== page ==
Each year, the Labor and Employment Law Section of the Minnesota State Bar Association Labor gives awards to two students from each of the Twin Cities law schools for Excellence in Employment and Labor law. Last night I attended the annual meeting of the section, where I had the honor and privilege of introducing the two UST law students who received awards this year.
The Keynote Speaker for the evening was the Honorable Mark Bennett, a federal district court judge from the Northern District of Iowa. Although I had a very long day that included almost no breaks, I found his talk both enjoyable and wise.
Early in his talk, the judge shared that at the end of December of each year, rather then making New Year’s resolutions he knew he would shortly either forget or break, he reflected on and listed five lessons learned from the previous year. If he had said nothing else, I would have considered the evening worthwhile just for that suggestion, which I plan to implement and suggest to others.)
The judge shared a number of the lessons he had learned over the years, including several relating to professionalism. I will share three as he presented them, that is, directed to employment lawyers, but each is easily adaptable to other professions. Each strikes me as a sound lesson of good behavior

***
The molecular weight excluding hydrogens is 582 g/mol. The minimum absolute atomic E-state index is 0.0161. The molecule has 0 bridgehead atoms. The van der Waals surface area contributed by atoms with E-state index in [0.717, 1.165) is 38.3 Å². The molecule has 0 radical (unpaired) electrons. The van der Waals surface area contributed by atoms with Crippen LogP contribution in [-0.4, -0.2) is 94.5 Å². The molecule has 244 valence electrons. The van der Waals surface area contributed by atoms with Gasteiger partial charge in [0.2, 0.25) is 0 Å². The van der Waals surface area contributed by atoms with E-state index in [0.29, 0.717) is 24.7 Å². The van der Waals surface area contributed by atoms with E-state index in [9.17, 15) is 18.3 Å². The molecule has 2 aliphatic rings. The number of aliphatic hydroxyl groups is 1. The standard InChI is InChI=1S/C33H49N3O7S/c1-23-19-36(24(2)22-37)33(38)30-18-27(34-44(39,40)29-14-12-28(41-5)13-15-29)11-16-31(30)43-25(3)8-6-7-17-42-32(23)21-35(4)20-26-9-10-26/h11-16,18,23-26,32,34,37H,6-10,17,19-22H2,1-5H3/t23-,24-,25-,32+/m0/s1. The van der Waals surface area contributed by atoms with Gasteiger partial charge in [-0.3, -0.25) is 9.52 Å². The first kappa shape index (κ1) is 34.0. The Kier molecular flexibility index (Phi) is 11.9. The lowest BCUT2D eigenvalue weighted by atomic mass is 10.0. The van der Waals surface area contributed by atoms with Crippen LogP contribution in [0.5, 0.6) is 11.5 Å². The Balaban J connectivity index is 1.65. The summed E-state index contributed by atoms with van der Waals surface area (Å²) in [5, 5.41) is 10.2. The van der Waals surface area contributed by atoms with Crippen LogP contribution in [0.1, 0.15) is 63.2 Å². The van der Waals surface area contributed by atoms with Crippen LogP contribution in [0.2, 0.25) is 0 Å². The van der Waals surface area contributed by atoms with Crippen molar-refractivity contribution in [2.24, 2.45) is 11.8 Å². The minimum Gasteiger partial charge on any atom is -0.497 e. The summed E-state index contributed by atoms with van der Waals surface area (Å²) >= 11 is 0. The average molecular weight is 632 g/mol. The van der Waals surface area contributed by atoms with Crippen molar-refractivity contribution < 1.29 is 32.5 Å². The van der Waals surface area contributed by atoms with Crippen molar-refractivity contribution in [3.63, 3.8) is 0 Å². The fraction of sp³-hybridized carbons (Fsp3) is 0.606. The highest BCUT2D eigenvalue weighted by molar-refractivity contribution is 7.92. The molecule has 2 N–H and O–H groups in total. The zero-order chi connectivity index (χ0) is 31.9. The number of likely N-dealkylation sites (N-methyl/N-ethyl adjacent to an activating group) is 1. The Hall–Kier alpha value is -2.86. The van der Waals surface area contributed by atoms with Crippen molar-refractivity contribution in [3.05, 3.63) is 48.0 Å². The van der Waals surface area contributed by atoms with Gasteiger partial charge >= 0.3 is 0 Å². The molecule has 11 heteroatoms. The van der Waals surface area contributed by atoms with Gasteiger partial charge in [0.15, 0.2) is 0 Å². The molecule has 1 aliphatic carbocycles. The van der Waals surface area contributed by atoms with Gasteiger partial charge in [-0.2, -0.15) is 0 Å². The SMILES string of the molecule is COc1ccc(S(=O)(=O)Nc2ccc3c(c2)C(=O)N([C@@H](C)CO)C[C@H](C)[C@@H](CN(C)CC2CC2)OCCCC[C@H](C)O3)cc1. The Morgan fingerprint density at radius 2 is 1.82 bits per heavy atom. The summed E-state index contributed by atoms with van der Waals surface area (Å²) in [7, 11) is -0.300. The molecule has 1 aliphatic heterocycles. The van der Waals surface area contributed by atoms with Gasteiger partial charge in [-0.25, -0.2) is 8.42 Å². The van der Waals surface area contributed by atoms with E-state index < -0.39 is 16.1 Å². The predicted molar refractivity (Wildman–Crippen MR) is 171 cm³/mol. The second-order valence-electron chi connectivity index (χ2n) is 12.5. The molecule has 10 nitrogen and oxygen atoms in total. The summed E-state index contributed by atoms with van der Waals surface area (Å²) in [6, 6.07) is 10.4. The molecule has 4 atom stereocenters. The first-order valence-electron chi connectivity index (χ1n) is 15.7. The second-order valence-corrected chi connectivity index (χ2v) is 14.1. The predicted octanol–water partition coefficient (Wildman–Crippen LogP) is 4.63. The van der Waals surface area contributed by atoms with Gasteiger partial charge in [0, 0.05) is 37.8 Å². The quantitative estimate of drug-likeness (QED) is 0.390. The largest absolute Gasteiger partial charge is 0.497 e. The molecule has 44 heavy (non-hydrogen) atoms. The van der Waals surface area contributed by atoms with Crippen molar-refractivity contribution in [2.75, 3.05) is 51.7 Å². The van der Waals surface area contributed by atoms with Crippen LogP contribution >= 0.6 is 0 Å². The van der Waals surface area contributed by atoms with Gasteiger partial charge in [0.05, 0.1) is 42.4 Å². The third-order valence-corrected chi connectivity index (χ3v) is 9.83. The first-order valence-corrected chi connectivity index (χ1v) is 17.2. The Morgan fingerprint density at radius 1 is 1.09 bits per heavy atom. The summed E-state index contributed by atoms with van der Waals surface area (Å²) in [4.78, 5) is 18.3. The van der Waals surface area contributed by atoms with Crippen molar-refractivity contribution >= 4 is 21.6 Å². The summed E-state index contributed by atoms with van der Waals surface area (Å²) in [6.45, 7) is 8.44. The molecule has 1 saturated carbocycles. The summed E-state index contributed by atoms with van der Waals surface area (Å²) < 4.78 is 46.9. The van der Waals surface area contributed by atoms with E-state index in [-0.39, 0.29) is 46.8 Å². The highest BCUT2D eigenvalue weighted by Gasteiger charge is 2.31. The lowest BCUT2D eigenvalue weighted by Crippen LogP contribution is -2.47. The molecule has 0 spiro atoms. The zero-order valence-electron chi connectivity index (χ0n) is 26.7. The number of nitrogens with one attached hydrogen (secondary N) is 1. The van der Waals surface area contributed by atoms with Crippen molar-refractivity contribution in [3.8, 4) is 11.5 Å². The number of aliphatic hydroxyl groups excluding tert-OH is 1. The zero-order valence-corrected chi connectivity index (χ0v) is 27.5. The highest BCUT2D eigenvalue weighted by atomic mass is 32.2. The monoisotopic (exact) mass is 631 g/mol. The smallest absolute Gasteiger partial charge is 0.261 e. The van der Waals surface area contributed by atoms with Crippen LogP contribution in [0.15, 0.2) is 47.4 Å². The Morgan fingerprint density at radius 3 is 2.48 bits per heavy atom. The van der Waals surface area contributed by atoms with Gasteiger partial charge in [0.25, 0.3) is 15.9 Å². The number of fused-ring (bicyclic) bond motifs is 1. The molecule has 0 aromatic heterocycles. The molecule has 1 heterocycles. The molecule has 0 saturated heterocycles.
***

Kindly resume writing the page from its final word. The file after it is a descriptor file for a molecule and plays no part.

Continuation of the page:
Be proud when you help another employment lawyer. Be all the prouder when you ask another lawyer for help.
Lawyers of the highest ethical standards never mention it.
There will be adversaries you dislike – don’t let that affect your tactics, judgment or ethics.
The most admirable lawyers do solid work every day, not dazzling work occasionally.
One of the other comments Judge Bennett made that resonated had to do with the importance of communication. He quoted George Bernard Shaw that the “single biggest problem in communication is the illusion that it has taken place” and talked about the fact that lawyers on opposing sides no longer speak to each other. In the early days of his own practice, upon taking a case and learning who his opposing counsel would be, he always called the person. Tried to iron things out. Saw what could be dealt with by agreement before any judges or other third parties were involved. Today, he lamented, that doesn’t happen. The predictable result is longer disputes, more animosity and more cost. The lesson from that is pretty clear.